So stop trying to sell me and my fellow black people a fake bag of goods. On balance, I support Democratic policies and while I have issues with almost all politicians, I can at least say that I am not regularly embarrassed or appalled by the words and actions of the people that I vote for. If you can’t say the same (which it seems to me, you’re having a difficult time doing right about now…), stop defending the indefensible and just fix it.

The Civil Rights Act in a Post-Obama World

originally posted on July 1, 2009: On the 45th anniversary of the Civil Rights Act, where we stand and where we must go in continuing the struggle for civil rights in America.

As we commemorate the 45th anniversary of the Civil Rights Act of 1964 today, I am struck not only by how far America has come in her journey towards equality for all, but even more so by the unique challenge that we face to continue that journey in a social, cultural, and legal climate that prizes post-racialism over anti-discrimination and favors color-blindness and gender-blindness over equal opportunity.

Women leaders in fields where they are grossly underrepresented are
discouraged from joining gender-exclusive professional groups. Equal opportunity programs are being challenged in ballot initiatives in a growing number of states. As we see in this week’s Supreme Court ruling in Ricci v. DeStefano, employers are still required to avoid policies that are discriminatory in practice but are given little guidance or legal coverage in making those determinations. And all the while the achievement and access gaps for communities of color, and in some fields, women, is widening.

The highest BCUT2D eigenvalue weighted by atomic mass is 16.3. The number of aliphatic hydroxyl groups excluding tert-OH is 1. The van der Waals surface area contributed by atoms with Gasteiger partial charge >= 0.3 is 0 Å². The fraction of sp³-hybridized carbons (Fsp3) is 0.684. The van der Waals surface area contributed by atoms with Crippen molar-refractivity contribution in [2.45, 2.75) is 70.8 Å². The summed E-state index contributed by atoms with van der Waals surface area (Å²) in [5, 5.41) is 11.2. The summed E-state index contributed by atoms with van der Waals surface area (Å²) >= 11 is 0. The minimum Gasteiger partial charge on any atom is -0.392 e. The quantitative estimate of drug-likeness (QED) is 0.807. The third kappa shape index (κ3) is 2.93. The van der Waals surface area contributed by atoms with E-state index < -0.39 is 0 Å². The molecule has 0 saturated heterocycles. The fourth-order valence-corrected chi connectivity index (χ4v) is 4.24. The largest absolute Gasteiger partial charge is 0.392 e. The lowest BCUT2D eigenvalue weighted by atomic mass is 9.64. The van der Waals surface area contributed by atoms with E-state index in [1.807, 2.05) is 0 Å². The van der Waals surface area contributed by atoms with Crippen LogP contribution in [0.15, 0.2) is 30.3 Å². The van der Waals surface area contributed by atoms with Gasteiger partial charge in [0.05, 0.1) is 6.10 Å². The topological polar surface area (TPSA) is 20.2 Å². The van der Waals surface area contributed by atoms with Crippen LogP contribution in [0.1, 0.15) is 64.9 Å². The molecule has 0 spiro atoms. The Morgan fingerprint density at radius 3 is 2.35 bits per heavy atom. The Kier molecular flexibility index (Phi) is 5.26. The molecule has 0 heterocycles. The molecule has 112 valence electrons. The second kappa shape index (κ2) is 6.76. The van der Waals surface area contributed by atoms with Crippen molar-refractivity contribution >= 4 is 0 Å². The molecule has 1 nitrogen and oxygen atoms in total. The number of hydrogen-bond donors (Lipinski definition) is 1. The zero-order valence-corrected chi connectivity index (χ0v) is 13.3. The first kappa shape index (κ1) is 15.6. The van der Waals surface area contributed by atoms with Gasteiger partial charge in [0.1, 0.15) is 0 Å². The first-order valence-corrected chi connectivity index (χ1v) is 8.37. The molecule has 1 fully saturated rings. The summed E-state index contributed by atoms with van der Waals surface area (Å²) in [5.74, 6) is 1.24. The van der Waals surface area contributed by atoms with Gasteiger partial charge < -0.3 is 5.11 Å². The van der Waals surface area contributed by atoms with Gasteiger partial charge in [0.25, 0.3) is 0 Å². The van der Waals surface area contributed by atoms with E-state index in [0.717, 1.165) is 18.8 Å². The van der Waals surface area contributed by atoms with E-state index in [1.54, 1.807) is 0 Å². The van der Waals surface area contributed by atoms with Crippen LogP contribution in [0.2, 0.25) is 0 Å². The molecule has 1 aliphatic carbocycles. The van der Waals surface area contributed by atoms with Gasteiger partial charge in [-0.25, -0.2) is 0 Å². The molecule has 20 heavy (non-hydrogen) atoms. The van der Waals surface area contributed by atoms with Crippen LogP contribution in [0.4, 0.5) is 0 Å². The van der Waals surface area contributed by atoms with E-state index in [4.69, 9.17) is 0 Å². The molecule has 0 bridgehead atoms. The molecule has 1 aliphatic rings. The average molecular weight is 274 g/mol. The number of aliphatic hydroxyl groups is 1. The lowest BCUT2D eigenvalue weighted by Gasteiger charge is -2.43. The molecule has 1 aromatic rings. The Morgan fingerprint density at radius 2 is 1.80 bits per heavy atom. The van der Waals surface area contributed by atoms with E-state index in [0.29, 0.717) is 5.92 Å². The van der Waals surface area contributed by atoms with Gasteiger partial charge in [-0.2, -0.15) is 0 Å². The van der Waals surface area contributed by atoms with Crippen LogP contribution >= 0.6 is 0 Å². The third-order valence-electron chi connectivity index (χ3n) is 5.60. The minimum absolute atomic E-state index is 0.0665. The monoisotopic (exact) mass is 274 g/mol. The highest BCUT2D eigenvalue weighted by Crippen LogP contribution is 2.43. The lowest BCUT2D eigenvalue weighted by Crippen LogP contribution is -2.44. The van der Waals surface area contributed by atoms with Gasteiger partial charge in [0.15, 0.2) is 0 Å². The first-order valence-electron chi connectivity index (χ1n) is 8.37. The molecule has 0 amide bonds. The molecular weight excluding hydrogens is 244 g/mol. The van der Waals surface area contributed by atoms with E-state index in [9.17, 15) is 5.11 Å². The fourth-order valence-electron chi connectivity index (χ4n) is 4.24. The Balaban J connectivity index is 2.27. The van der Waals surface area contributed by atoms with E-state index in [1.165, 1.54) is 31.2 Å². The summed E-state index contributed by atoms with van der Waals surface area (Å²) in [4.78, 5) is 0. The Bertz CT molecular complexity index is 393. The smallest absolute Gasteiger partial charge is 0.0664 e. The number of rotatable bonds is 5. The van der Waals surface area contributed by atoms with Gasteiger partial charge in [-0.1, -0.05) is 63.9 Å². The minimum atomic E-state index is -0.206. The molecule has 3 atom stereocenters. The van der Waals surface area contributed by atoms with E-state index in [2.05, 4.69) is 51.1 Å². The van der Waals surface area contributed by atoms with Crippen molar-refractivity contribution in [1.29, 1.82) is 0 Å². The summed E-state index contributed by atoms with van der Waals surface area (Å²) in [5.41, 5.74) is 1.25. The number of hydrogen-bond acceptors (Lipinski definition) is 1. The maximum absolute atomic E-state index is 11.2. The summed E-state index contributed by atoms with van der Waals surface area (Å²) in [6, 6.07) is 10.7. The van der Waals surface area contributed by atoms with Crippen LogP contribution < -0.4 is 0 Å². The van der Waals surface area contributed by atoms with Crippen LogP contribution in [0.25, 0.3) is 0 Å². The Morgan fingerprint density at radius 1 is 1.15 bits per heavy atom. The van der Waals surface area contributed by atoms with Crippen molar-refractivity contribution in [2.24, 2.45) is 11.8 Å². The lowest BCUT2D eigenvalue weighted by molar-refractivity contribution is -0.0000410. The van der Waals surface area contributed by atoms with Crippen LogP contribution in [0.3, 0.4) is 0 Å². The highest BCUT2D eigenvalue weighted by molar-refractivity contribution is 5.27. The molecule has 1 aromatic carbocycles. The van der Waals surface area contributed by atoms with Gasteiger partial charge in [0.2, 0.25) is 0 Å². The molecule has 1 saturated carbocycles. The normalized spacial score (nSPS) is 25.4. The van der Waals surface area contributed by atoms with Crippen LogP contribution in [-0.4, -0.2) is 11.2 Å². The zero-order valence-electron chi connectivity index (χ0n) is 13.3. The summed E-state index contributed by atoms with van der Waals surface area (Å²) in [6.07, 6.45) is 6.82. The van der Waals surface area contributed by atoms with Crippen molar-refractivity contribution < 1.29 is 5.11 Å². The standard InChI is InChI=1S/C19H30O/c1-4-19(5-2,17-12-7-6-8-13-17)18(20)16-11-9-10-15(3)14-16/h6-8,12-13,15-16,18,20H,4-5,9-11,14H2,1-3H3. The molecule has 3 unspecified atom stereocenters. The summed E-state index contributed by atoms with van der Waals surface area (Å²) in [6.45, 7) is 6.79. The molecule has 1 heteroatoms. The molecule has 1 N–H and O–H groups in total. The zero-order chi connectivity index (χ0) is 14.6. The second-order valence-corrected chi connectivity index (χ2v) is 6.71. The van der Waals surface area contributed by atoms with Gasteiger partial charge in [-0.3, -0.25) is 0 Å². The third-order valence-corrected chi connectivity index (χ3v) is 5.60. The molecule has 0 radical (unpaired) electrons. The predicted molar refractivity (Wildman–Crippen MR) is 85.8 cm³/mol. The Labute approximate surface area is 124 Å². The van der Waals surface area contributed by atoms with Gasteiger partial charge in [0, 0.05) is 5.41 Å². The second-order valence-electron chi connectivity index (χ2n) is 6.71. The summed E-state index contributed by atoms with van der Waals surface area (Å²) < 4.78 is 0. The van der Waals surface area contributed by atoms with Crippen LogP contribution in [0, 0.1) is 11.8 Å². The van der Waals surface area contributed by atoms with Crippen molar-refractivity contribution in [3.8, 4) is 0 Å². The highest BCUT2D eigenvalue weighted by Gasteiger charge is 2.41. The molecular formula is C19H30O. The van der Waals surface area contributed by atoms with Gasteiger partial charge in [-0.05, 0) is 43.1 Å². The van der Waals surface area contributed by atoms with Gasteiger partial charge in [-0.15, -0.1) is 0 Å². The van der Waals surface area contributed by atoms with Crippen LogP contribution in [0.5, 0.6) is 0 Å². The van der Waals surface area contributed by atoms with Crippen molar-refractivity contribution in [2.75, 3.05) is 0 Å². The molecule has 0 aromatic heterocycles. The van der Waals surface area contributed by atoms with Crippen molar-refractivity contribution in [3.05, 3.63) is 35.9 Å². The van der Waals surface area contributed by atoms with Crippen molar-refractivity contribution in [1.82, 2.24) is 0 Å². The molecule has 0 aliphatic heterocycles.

Many progressives predicted that society would suffer from many unintentionally un-progressive consequences in a post-Hilary, post-Obama world. The diminishing value being placed on pro-active, preemptive anti-discrimination policies and their original intent are a prime example.

It is for this very reason that we can no longer solely rely on traditional “civil rights” law (although there is still a dire need for such policies to be protected, strengthened, and aggressively enforced). As Congress currently debates landmark legislation in the areas of health care, higher education, and energy, it is vital that discussions of disparities, disproportionate impact, access, and bias be seriously taken into account and yield tangible provisions woven into the fabric of these and any other legislation that has implications for fields and opportunities where equality has not yet been achieved.

For those of us not satisfied living in a society where diversity efforts are blasé, acknowledgement of race is passé, conversations about gender are cliché, and civil rights laws are perverted with the support of our nation’s highest court, time is of the essence. We must fight to ensure that the current rapidly advancing progressive policies in education, healthcare and energy maintain the same explicit spirit of justice and equality that the Civil Rights Act was designed to impart.